Following on from our previous article, here are another 10 common errors Spanish speakers make in English.
Common errors Spanish speakers make in English:
1. Switching he/she and his/her
One of the most common errors Spanish speakers make in English is to mix up he and she. This can really confuse the listener, especially if someone is telling a story involving a man and a woman! The same is true with his and her. In English, which doesn’t have masculine/feminine grammatical gender, the pronoun agrees with the possessor. Here’s a little story for your students to work through to help them get the hang of it.
The teacher had Jenny’s book and Tom’s book. By mistake, she gave Jenny Tom’s book and Tom Jenny’s book. When Jenny realised she had his book and Tom realised he had her book, they swapped them. Now Jenny has her book and Tom has his.
2. Avoiding phrasal verbs
Phrasal verbs are notoriously difficult for learners of English, but the ability to understand and use them is key to any degree of fluency in the language. However, Spanish speakers tend to avoid them when there is a synonym or near synonym that derives from Latin: e.g. tolerate for put up with or investigate for look into. This can often make their speech sound stilted or over formal.
3. Know/get to know/know how to/meet etc.
The various uses of the two Spanish verbs saber and conocer are quite distinct, but Spanish speakers tend to translate both of them simply as ‘know’. Sometimes, this is indeed the best translation:
No la conozco muy bien. > I don’t know her very well.
Sé que hacer. > I know what to do.
However, often a different translation is required:
Conocí a Juan en una fiesta. > I met Juan at a party.
Me gustaría conocer el norte de Espana. > I’d like to get to know the north of Spain.
¿Sabes conducir? > Do you know how to drive?
4. Avoiding modal verbs
Modal verbs, with their wide range of meaning and nuance, can be tricky for Spanish-speaking learners of English, especially certain uses of would and might. Learners often avoid them, preferring alternative expressions which, although correct, can often sound unnatural to native ears; for example, possibly will/won’t instead of might/might not:
‘I will possibly go to the party.’ Better: ‘I might go to the party.’
Another example is would for past habit. Spanish speakers often avoid this altogether, relying solely on used to instead. It’s much more common and natural in English to start talking about the past with used to and then switch to would.
‘My family used to go to camping every summer. I used to feel really excited as we set off. We used to sing songs in the car as we drove to the campsite…’. Better: ‘My family used to go camping every summer. I would feel really excited as we set off. We would sing songs…’
5. Overuse of ‘will’ for future expressions
There are many ways to talk about the future in English, and the choice of which structure to use usually depends not on how far ahead the event is taking place but on what the speaker is doing when they speak: i.e. making a prediction, talking about a plans or a decision, reading a timetable etc. However, Spanish speakers tend to use will indiscriminately. It’s very unnatural to use it to talk about things that have been decided and arranged. The present continuous (or going to) should be used instead, e.g.
John and Sally are getting married next August.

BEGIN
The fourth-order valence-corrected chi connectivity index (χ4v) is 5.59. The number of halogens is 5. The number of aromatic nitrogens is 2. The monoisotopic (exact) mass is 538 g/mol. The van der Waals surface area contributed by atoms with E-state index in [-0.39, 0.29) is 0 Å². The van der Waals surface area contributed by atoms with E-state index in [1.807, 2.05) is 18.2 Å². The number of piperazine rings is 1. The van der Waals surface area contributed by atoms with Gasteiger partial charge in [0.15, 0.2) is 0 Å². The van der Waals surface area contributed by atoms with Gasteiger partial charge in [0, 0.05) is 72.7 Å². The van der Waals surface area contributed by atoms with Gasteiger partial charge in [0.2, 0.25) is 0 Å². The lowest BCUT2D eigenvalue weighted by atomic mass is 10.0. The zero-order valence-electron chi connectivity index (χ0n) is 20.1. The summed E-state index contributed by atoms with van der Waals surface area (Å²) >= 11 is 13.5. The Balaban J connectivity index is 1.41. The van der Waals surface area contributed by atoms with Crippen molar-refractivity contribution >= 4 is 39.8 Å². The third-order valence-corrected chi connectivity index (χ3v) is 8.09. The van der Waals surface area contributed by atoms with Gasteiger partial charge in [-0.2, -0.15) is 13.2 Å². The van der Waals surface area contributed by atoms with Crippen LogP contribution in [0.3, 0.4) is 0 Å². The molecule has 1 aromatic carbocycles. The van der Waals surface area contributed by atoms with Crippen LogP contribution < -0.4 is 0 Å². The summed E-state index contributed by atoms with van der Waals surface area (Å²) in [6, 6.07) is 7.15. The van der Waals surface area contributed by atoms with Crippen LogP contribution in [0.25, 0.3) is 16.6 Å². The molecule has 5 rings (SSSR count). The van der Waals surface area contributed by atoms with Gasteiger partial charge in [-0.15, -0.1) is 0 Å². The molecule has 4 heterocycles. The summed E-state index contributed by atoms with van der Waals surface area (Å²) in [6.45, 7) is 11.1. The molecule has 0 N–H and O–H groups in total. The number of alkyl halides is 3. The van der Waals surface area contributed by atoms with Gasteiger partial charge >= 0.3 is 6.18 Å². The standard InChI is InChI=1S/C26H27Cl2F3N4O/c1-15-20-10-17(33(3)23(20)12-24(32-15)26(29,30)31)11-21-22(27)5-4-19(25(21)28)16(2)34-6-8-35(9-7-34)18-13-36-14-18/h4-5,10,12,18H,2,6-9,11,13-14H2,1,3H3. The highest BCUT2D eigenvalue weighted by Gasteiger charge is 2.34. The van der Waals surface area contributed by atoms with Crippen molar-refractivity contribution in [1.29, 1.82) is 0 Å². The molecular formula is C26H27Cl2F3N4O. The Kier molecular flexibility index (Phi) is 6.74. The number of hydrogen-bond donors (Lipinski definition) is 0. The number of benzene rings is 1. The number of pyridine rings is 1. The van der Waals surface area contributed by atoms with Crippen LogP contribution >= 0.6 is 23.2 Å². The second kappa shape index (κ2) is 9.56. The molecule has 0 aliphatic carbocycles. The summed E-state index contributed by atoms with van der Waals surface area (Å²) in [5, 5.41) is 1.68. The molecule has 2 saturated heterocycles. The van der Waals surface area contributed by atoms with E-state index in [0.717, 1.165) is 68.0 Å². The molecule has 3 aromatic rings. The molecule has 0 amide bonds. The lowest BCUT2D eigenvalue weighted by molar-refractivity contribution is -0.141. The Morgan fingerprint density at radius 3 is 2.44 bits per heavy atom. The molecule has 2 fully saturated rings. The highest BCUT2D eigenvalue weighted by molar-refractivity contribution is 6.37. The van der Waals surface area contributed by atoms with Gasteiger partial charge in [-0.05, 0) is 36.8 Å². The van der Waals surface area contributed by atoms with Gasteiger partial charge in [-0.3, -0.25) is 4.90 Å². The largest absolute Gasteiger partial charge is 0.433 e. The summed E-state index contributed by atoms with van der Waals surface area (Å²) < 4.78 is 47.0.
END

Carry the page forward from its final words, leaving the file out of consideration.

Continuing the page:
6. Using the wrong preposition
Given that Spanish en can be translated by in, at and on Spanish speakers often use the wrong preposition:
El libro está en la mesa. The book is on the table.
Fui a Italia en julio. I went to Italy in July.
Quedemos en tu casa. Let’s meet at your place.
It’s important to learn prepositions with the words they go with as part of a phrase (on the table/in July/at my/your/his/her place) in order to avoid this kind of mistake.
Although it’s unlikely in most cases that using the wrong preposition will confuse the listener, there are case when changing the preposition changes the meaning. For example:
The teacher shouted to the boy (to get his attention).
The teacher shouted at the boy (because he was angry with him).
7. Repeating the main verb
Here’s a typical classroom exchange with a low level Spanish learner of English.
Teacher: Do you like tennis?
Student: Yes, I like. Do you like?
It’s a common error to repeat the main verb, whereas native English avoids this by using the auxiliary verb ‘do’. Here’s an example of a natural exchange:
A: Do you like tennis?
B: I don’t, but my brother does. Do you?
A: I do, yes. I love it.
8. Overpronunciation of ‘h’
Spanish speakers often pronounce the English h sound as a Spanish j, especially the beginning of a word. The English sound is much softer than the Spanish. A good way to practice is with the following ‘tongue twister’:
Horrible Henry Hunt, who has a hundred happy horses, has a huge house in Hampshire.
9. Adding an unnecessary ‘e’
Another of the most common errors Spanish speakers make in English pronunciation is a tendency to insert an ‘e’ sound before words beginning with ‘s’ plus a consonant, so that strange becomes e-strange and Spain becomes e-Spain. Here’s another silly ‘tongue twister’ to practice the correct pronunciation:
Steve Spears gets stressed studying in school but he stops stressing out when he starts doing sports.
10. Adjective position
In general, Spanish adjectives go after the noun they qualify (un coche rojo). The opposite is true in English, where adjectives always precede the noun (a red car). This can lead to mistakes, especially by low-level learners. Sometimes the position of the adjective in Spanish changes the meaning, and a different word is necessary in English:
Un gran hombre – a great man
Un hombre grande – a big man